Kandel took a position in the Departments of Physiology and Psychiatry at the New York University Medical School, eventually forming the Division of Neurobiology and Behavior. Working with Irving Kupferman and Harold Pinsker, he developed protocols for demonstrating simple forms of learning by intact Aplysia. In particular, the researchers showed that the now famous gill-withdrawal reflex, by which the slug protects its tender gill tissue from danger, was sensitive to both habituation and sensitization. By 1971 Tom Carew had joined the research group and helped extend the work from studies restricted to short-term memory to experiments that included physiological processes required for long-term memory.

By 1981, laboratory members including Terry Walters, Tom Abrams, and Robert Hawkins had been able to extend the Aplysia system into the study of classical conditioning, a finding that helped close the apparent gap between the simple forms of learning often associated with invertebrates and more complex types of learning more often recognized in vertebrates. Along with the fundamental behavioral studies, other work in the lab traced the neuronal circuits of sensory neurons, interneurons, and motor neurons involved in the learned behaviors. This allowed analysis of the specific synaptic connections that are modified by learning in the intact animals. The results from Kandel's laboratory provided solid evidence for the mechanistic basis of learning as "a change in the functional effectiveness of previously existing excitatory connections."[]

Molecular changes during learning

Starting in 1966 James Schwartz collaborated with Kandel on a biochemical analysis of changes in neurons associated with learning and memory storage. By this time it was known that long-term memory, unlike short-term memory, involved the synthesis of new proteins. By 1972 they had evidence that the second messenger molecule cyclic AMP (cAMP) was produced in Aplysia ganglia under conditions that cause short-term memory formation (sensitization). In 1974 Kandel moved his lab to Columbia University and became founding director of the Center for Neurobiology and Behavior. It was soon found that the neurotransmitter serotonin, acting to produce the second messenger cAMP, is involved in the molecular basis of sensitization of the gill-withdrawal reflex. By 1980, collaboration with Paul Greengard resulted in demonstration that cAMP-dependent protein kinase, also known as protein kinase A (PKA), acted in this biochemical pathway in response to elevated levels of cAMP. Steven Siegelbaum identified a potassium channel that could be regulated by PKA, coupling serotonin's effects to altered synaptic electrophysiology.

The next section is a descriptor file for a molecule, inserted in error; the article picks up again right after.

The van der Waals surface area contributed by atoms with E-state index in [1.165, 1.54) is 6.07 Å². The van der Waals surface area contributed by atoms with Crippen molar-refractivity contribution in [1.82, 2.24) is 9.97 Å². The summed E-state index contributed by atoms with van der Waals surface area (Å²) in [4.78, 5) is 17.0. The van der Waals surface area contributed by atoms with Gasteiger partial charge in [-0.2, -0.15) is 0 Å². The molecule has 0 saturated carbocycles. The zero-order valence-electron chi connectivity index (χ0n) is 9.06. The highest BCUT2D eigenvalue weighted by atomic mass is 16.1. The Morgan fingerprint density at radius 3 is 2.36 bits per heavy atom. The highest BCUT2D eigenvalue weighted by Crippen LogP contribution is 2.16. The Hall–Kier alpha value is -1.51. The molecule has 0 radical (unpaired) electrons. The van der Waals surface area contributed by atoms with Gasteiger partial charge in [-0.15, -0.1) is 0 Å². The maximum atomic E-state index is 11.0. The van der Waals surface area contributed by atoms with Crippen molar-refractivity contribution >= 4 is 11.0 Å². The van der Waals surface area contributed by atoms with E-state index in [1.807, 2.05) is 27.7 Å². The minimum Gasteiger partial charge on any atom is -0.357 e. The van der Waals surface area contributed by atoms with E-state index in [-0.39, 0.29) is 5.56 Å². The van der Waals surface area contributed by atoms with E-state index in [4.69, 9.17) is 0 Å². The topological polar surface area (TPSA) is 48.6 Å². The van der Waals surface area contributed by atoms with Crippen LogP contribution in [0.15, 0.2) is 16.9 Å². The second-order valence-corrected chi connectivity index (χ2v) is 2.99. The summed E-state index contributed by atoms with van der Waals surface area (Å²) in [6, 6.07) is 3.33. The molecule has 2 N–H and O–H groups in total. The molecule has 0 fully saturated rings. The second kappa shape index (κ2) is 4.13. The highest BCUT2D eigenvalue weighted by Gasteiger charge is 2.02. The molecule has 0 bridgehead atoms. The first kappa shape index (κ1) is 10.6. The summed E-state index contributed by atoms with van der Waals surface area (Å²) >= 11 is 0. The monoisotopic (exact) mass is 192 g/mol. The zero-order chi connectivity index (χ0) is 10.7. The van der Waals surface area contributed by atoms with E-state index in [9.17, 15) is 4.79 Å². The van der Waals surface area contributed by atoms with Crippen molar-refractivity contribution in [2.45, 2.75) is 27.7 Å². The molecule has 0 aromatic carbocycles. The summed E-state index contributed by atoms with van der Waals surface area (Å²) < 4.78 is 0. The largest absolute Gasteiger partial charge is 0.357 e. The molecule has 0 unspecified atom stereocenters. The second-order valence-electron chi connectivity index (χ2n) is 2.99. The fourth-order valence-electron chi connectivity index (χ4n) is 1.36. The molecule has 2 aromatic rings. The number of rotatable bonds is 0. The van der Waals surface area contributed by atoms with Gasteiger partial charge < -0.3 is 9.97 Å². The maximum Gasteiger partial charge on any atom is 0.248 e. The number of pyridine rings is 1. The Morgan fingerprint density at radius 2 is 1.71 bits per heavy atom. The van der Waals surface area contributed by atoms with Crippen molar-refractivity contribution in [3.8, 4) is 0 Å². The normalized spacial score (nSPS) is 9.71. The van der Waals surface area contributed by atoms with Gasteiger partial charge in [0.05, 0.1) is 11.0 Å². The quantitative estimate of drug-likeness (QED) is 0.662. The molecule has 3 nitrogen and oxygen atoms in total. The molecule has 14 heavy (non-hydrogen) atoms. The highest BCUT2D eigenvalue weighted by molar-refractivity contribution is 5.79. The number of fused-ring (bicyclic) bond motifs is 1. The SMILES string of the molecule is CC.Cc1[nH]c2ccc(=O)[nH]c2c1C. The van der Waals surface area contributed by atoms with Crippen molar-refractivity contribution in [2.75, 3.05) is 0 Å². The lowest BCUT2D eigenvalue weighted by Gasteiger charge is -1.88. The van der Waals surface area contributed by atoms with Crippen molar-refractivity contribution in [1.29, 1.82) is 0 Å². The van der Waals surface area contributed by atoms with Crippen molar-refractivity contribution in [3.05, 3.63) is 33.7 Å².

In 1983 Kandel helped form the Howard Hughes Medical Research Institute at Columbia devoted to molecular neural science. The Kandel lab then sought to identify proteins that had to be synthesized to convert short-term memories into long-lasting memories. One of the nuclear targets for PKA is the transcriptional control protein CREB (cAMP response element binding protein). In collaboration with David Glanzman and Craig Bailey, Kandel identified CREB as being a protein involved in long-term memory storage. One result of CREB activation is an increase in the number of synaptic connections. Thus, short-term memory had been linked to functional changes in existing synapses, while long-term memory was associated with a change in the number of synaptic connections.

Experimental support for Hebbian learning

Some of the synaptic changes observed by Kandel's laboratory provide examples of Hebbian theory. One article describes the role of Hebbian learning in the Aplysia siphon-withdrawal reflex.[6]

The Kandel lab has also performed important experiments using transgenic mice as a system for investigating the molecular basis of memory storage in the vertebrate hippocampus.[7][8][9] Kandel's original idea that learning mechanisms would be conserved between all animals has been confirmed. Neurotransmitters, second messenger systems, protein kinases, ion channels, and transcription factors like CREB have been confirmed to function in both vertebrate and invertebrate learning and memory storage.[10][11]

Continuing work at Columbia University